“Well, well,” he said, as he drew nearer. “Lady Radcliffe, I reckon. Lady Radcliffe, crawling around, like a dog…”

“Aye, Lady Radcliffe!” she cried, leaping up to swing the stone-charged hand at his head with all her strength. He burst out laughing as he swayed to avoid the blow and then slapped her so hard on the cheek, she fell back down again and the primitive weapon tumbled from her grasp. Lying there on her back, she could see that all vestiges of hope were gone.

“Why are you here?” she whimpered.

A crooked smile crept across his face.

“Sir Robert Radcliffe is stiff and grey now, so what need would he have of rich tapestries, or silver plate, or even this fine town house? Your dead husband, lady, is attainted and all his lands forfeit-”

“That’s a lie!” Emma dared to protest.

“That’s what my master told me, lady… and what did he say about you? Yeh, that was it: ‘Toss the lying bitch out onto the street like the common whore she is.’”

A shudder went through her – who hated her that much? “Who is your master?” she whispered, but even as she said the words, she already knew the answer.

“Master… William… Catesby,” announced the injured man, a gleam of triumph in his eye.

“Catesby…” murmured Emma, but of course, when the fatal blow came, it had to be Catesby.

Taking a step forward, he stood leering over her. “I’ve always fancied having a lady!” he said, with a chuckle. But his laughter stopped with a grunt as he contemplated the bloody tip of the sword which had just emerged from his chest.

When Hooper withdrew his weapon, her captor gave only a final gasp and dropped down upon Emma who thrashed her angry fists against his torn chest to push him aside.

“Come, my lady,” said Hooper, holding out a bloody hand to help her up.

Ceasing her wild battering of the body, she spat in the dead man’s lifeless eyes. Then she took Hooper’s outstretched hand and allowed him to haul her up. But when she gazed down at her tormentor, her trembling legs refused to hold her up and Hooper had to carry her out of the yard. He sat her down in the middle of her ravaged hall.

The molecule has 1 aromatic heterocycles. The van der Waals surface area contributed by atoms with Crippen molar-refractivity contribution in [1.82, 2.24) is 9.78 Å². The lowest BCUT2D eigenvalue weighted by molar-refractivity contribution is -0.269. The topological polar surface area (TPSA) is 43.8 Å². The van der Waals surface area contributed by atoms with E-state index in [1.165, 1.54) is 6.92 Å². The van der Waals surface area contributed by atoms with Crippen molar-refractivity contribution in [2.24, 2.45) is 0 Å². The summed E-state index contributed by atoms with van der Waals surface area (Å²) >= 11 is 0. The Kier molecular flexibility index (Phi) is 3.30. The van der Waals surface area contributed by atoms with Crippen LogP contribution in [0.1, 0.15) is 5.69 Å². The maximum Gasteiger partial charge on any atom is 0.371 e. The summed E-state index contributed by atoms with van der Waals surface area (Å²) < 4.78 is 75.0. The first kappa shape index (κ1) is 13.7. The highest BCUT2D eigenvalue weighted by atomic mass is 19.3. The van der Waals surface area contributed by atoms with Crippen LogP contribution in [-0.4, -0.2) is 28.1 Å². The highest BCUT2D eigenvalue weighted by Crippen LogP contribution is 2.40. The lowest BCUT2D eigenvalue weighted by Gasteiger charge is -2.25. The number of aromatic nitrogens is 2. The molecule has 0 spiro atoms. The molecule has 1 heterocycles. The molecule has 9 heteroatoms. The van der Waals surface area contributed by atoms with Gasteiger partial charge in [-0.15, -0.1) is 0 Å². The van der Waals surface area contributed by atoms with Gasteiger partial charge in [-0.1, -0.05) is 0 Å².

“They’ve paid a high price for their bloody work, my lady,” he told her, “but, I fear, so have we. God damn me! I should have seen it coming!”

“No-one could have foreseen this, Hooper,” she breathed, distracted by the devastation.

“Pah! I should have known, my lady!” he replied. “Sir Robert’s burial is the first time in months that the household’s been so deserted.” Then, as if suddenly seeing her despair, he bore her swiftly out of the hall past several more bodies.

“God bless you, Master Hooper, for your loyalty today,” murmured Emma.

“It’s no less than I owe you, my lady, but please don’t think you’re safe now.”

“Aye, I know. Now that Robert’s gone and, it appears, is attainted, I understand… Catesby will allow me no peace…” Her words faltered, seeing again the servants who lay by the door. “Put me down please, Hooper.”

She knelt beside the bludgeoned gatekeeper, a man she had known for twenty years. Resting a gentle hand upon the dead man’s head, she asked: “Where are the other servants?”

“The first ones here, my lady - after the burial - came to prepare the house. I fear they were… most harshly dealt with... though your maid still lives.”

Unwilling to look at him, Emma had to ask. “And your own men?”

“Sold their lives dearly, my lady; only two remain but, be assured, they’ll not let you down.”

“I’m sorry.”

“I’ve set your maid to look out what you must take with you, my lady.”

“But… where can I go? If our lands are being taken… where is there left to go?” she cried. “What am I to do, Hooper? If Catesby has poisoned folk against me, who would risk helping me?”

“Someone with no love at all for Master Catesby, my lady?”

But there was no-one. God had stripped all her family from her - and even the rest of her kin were scattered like forsaken leaves in autumn. There was no-one left who could possibly stand against Catesby.

“Help me, Hooper,” she whispered. “Help me, I beg you.”